[cap-talk] Throwing down the gauntlet
David Chizmadia (JHU)
chiz at cs.jhu.edu
Sun Jan 8 21:49:46 EST 2006
Charles Landau wrote:
> At 2:12 PM +1300 1/9/06, John C. McCabe-Dansted wrote:
>>On Monday 09 January 2006 13:27, Charles Landau wrote:
>>> >In the majority of situations, acknowledgements are needed for
>>> > reliability, and to ensure correct ordering of operations. Omitting
>>> > acknowledgements in order to satisfy the *-property is likely to
>>> > introduce serious reliability and correctness problems.
>> > The ability to acknowledge is not sufficient to proxy.
>>Why not? Say A can send messages to B, and B can acknowledge them if it deems
>>Surely A can collaborate with B to send an arbitrary message m backwards? E.g.
>> 1) A sends a continual stream of messages M_1,M_2,... to B.
>> 2) if the ith bit of M is 1, B sends the ith acknowledgement for M_i.
>> 3) if the ith bit of M is 0, B drops M_i.
> If you can do that, you can violate the *-property. You and David
> have just proven that no reliable, correct system can enforce the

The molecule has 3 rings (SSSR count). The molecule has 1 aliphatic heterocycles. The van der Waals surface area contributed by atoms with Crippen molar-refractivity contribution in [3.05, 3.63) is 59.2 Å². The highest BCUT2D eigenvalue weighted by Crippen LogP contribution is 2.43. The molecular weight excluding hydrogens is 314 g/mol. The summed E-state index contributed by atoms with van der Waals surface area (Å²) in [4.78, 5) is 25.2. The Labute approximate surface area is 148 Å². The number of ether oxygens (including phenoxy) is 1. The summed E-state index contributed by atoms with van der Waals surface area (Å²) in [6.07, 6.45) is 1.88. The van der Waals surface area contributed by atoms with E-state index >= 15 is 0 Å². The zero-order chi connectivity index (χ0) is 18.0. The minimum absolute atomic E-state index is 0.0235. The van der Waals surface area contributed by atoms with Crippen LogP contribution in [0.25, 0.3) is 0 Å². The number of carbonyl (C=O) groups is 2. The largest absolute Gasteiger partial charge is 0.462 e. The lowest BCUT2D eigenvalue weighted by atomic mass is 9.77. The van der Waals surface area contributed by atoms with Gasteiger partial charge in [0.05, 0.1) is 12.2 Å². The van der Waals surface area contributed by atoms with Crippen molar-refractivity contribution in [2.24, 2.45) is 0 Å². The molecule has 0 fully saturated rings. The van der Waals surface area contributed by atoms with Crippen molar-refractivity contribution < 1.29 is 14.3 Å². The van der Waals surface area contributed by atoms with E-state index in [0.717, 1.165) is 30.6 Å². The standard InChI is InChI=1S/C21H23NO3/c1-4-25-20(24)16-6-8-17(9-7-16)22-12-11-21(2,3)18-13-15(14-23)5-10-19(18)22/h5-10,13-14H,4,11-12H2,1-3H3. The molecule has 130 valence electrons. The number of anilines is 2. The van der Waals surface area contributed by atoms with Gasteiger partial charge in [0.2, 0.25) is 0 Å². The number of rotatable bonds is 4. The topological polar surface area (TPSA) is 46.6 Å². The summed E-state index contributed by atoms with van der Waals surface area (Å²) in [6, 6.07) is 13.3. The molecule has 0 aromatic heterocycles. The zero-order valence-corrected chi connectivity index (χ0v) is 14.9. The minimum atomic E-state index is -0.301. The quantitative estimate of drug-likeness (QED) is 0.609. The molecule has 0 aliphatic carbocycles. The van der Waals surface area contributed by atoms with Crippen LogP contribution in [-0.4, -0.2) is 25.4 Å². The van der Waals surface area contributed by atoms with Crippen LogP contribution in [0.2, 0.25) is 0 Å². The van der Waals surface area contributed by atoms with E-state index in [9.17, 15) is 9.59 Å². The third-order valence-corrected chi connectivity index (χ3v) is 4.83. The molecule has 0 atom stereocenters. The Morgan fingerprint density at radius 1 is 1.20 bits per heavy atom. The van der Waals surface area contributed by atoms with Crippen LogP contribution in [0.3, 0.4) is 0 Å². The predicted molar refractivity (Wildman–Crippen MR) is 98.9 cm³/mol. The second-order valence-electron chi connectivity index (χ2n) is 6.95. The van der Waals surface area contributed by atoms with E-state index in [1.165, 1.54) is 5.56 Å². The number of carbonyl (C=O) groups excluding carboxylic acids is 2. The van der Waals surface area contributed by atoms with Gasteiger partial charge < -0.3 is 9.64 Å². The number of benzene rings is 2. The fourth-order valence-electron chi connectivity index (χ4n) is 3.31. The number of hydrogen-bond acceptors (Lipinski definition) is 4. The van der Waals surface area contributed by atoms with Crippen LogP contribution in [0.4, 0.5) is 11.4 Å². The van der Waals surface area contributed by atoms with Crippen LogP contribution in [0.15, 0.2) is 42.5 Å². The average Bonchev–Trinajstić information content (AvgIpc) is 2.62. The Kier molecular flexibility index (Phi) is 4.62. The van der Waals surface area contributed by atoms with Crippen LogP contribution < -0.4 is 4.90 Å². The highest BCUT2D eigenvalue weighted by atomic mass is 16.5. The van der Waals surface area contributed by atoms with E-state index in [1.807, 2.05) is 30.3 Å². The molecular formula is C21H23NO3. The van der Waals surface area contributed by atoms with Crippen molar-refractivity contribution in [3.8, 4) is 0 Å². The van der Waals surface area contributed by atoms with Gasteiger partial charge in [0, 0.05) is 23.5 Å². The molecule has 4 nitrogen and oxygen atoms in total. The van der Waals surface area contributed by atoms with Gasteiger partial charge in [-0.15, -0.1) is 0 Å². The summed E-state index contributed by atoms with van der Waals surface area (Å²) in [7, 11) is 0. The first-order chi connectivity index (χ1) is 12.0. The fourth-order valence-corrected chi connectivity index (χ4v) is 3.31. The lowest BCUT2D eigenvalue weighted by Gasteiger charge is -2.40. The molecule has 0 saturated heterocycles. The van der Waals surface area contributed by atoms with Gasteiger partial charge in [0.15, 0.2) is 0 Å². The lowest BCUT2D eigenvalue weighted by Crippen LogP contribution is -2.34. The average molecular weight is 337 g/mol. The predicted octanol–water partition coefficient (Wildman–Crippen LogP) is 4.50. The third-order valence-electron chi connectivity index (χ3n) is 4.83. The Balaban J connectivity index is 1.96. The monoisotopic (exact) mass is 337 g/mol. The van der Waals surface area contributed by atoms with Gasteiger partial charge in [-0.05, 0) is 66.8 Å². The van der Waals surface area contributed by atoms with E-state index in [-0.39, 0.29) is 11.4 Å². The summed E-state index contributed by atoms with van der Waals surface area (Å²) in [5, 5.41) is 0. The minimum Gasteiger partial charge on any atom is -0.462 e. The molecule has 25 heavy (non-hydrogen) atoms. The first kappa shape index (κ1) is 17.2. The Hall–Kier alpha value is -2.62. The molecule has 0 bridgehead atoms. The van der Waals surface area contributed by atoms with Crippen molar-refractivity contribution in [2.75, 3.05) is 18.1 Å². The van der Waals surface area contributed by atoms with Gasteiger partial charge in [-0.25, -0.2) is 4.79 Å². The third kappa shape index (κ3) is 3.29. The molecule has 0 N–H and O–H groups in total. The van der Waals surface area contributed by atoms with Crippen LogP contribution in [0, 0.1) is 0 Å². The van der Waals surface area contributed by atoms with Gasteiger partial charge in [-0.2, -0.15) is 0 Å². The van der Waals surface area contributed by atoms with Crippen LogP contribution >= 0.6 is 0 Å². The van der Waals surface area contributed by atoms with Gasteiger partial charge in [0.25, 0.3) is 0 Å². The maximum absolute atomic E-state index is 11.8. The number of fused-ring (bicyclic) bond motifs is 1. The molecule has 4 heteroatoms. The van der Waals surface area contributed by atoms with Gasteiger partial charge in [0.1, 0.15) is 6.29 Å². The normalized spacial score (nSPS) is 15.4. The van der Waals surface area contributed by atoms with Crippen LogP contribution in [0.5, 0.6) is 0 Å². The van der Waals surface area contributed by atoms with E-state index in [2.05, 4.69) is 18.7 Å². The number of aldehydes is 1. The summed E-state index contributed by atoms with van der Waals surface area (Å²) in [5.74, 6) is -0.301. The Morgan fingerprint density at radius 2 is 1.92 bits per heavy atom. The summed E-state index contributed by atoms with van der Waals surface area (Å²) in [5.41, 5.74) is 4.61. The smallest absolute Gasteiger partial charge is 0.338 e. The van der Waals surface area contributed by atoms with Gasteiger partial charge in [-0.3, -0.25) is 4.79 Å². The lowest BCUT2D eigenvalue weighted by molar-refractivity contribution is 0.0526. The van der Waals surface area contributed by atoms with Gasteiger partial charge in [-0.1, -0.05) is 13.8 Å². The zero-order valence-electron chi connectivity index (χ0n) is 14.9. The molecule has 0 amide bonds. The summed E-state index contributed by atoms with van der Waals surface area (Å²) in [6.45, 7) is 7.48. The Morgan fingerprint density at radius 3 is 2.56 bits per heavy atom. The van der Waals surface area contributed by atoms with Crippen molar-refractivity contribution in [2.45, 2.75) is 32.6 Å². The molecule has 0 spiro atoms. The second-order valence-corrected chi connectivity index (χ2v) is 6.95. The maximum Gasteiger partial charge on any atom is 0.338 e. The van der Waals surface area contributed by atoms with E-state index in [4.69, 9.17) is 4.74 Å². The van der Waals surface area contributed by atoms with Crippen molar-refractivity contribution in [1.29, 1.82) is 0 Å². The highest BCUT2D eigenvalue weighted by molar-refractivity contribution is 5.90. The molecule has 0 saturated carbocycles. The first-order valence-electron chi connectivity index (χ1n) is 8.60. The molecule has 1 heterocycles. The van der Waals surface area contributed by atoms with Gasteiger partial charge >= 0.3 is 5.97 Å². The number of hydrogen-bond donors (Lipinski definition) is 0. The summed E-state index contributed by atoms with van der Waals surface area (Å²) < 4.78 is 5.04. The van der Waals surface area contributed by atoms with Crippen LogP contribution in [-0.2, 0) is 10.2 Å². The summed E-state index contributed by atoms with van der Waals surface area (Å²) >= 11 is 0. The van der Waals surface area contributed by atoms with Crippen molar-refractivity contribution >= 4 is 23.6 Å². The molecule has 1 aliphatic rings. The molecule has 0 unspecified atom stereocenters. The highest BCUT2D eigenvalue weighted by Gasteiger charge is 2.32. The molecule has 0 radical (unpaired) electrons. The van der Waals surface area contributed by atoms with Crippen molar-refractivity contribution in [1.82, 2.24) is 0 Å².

> *-property. Do you think you can convince Boebert that capability
> systems are no worse than other systems, because neither can enforce
> the *-property?
Assuming that you're referring to me (rather than David Wagner), I
did *not* prove that! At least not in the case of systems that have
survived evaluation. In my previous message, I stated that the *- and
ss-properties are **only** with respect to the subjects being controlled
by those policies! In all evaluated (and consequently, marginally
practical) systems, there are a set of *trusted* subjects that are
allowed to work outside of the MAC policy. For the low-to-high write
and high-to-low read, a capability system would use a trusted proxy
(e.g., carefully constructed and scrutinized code) on each side of
the communication to actually effect the tranfer. From the standpoint
of the untrusted subjects, the action is one-way with no flow control
or error correction. "Under the covers" you would have a standard IPC
that provides as little indication of the action as possible!
> Really, acknowledgements are not a practical means of sending data.
Covert channels never are - unless they are the only means available
to the sender...
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